Treatment of age-related macular degeneration

Adopting a healthier lifestyle 

The fast pace of modern life, stress, smoking, poor diet, lack of exercise, etc. lead to the body's premature aging, affecting all the systems, not just the eye.

Discontinuation of smoking, a balanced diet (with fish, fruit, vegetables) and generally the adoption of a more healthy lifestyle, seems to also contribute to the prevention of age-related macular degeneration, beyond the obvious benefits to the patient's overall health.

Nutritional Supplements

A major scientific study (AREDS) showed that patients with moderate dry-form, age-related degeneration in one or both eyes, or advanced dry or wet form in one eye, can reduce the risk of the disease deteriorating by taking a daily combination of antioxidants, vitamins and zinc.

Vitamin C  500mg
Vitamin E 400 IU
Beta-carotene (*) 15 mg
Zinc 80 mg
Copper Oxide 5 mg
(*) Caution in administration to smokers due to increased incidence of lung cancer.

A more recent study, which is currently in progress (AREDS2) is studying the potential benefits of lutein and omega-3 fatty acids in this therapy.

Although these "vitamins" may delay the disease in the above cases, they are by no means a cure, nor will they restore the lost vision.

Moreover, despite their usefulness in some patients, they may be harmful to others. For example, the administration of beta-carotene to active or ex smokers appears to cause increased risk of lung cancer, which precludes its use in age-related macular degeneration.

In any event, all these preparations should only be administered a specialist ophthalmologist and should not be taken lightly and without thought.

Training of the patient in making better use of the maintained vision

Although age-related macular degeneration is potentially a very serious disease, it does not lead to complete blindness. In fact, with the proper training, the patient can learn to use another, healthier, peripheral area of the central fovea, for demanding detailed activities such as reading, etc.

One of the machines that we use to assess the functionality of the central region of the retina, the Maia (microperimetry examination), may contribute to this transition to a new "center of vision". Not only does it identify the most suitable point for this role, but through a series of short sessions lasting only a few minutes, the patient is trained to use it in everyday life.

Low Vision Aids

Low vision aids such as special glasses or magnifying lenses, and the application of modern technology can help people, whose central vision has declined because of age-related macular degeneration.

Anti-VEGF therapy

The most common form of treatment in "wet form " age-related degeneration involves the administration of drugs that stop the development of pathological neovascularization and hemorrhage.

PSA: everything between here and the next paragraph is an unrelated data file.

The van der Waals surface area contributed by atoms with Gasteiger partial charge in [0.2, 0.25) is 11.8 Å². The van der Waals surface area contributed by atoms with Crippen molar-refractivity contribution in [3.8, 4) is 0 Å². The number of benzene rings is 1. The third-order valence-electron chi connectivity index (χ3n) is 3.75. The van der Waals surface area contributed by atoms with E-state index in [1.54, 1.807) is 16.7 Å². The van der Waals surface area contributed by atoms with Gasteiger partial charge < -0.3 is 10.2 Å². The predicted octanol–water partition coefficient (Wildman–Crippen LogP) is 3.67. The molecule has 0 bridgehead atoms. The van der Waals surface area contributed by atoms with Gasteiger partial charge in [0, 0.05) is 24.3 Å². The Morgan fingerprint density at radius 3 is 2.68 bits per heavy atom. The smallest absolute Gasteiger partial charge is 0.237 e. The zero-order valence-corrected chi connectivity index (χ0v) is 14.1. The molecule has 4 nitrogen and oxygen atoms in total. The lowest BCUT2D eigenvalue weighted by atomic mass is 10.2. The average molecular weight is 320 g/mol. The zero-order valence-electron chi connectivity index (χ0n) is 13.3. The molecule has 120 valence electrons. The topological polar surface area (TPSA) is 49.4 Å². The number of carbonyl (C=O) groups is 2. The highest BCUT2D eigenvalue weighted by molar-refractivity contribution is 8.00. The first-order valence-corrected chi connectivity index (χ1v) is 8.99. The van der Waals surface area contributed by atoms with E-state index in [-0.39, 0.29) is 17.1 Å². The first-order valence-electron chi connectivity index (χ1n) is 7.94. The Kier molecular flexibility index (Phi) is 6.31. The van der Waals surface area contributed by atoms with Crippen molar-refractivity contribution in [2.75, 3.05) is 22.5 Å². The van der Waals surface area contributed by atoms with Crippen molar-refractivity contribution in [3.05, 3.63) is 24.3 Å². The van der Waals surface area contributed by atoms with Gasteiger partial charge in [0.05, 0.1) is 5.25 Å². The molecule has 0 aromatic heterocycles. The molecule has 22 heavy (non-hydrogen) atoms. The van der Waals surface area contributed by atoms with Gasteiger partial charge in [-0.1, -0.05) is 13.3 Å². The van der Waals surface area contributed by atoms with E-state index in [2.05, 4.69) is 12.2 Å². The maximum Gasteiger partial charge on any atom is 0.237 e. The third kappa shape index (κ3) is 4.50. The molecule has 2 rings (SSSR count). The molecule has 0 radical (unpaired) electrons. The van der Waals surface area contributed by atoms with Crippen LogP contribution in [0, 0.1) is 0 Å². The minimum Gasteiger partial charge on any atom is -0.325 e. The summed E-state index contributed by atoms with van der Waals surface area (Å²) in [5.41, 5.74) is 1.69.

These drugs, called "antiangiogenic factors" (Anti-VEGFs), are directed against a chemical compound (VEGF) that is produced by the body when cells do not receive enough oxygen. Such drugs are Avastin, Lucentis is etc.

Administration is performed with the direct injection into the eyeball, a process that lasts a few seconds and is very simple and painless.

With the introduction of these antiangiogenesis drugs, most patients do not only retain the vision that they have, but an improvement in their vision often occurs, with beneficial effects on patients' lives.

In recent years, recognizing that the age-related macular degeneration is a multifactorial disease, Combo Treatments, which include combinations of anti-VEGFs, the steroids and photodynamics (PDT) have been constantly gaining ground.

Laser Photocoagulation

Some cases of "wet" age-related macular degeneration are treated by targeting and destroying of neovascular membranes with special Laser beams.

This too is a very simple procedure, and after the application does not need hospitalization or other special care on the patient's part.

Nowadays it is all the more rarely because the thermal damage that it causes is not suitable for the improvement of vision, but only to curb the disease.

Photodynamic therapy (PDT) 

Photodynamic therapy is a combination of medication administration (Visudyne) and Laser application. By taking energy from the Laser, this drug produces short-lived compounds that destroy and obstruct the pathological new vessels, thereby preventing leakage of fluid and blood, which is harmful to vision.

Its excels compared to Laser photocoagulation, because milder Laser used does not cause thermal damage to the central fovea.

This too is a simple procedure that does not require hospitalization, but due to the interaction that the medicine has with sunlight, it is recommended that patients are not exposed to the sun for 48 hours after taking the drug.

Surgical treatment 

Some patients may be eligible for surgical treatment of disease. These are patients with wet, age-related degeneration, who have lost their central vision in both eyes, with one of the 2 not having the disease for over 6 months.

The Athens Eye Hospital pioneers in these interventions, where the shifting of the healthy segments of the retina in the macula, or the removal of abnormal vessels located beneath it in another location are performed so as to addressed these issues.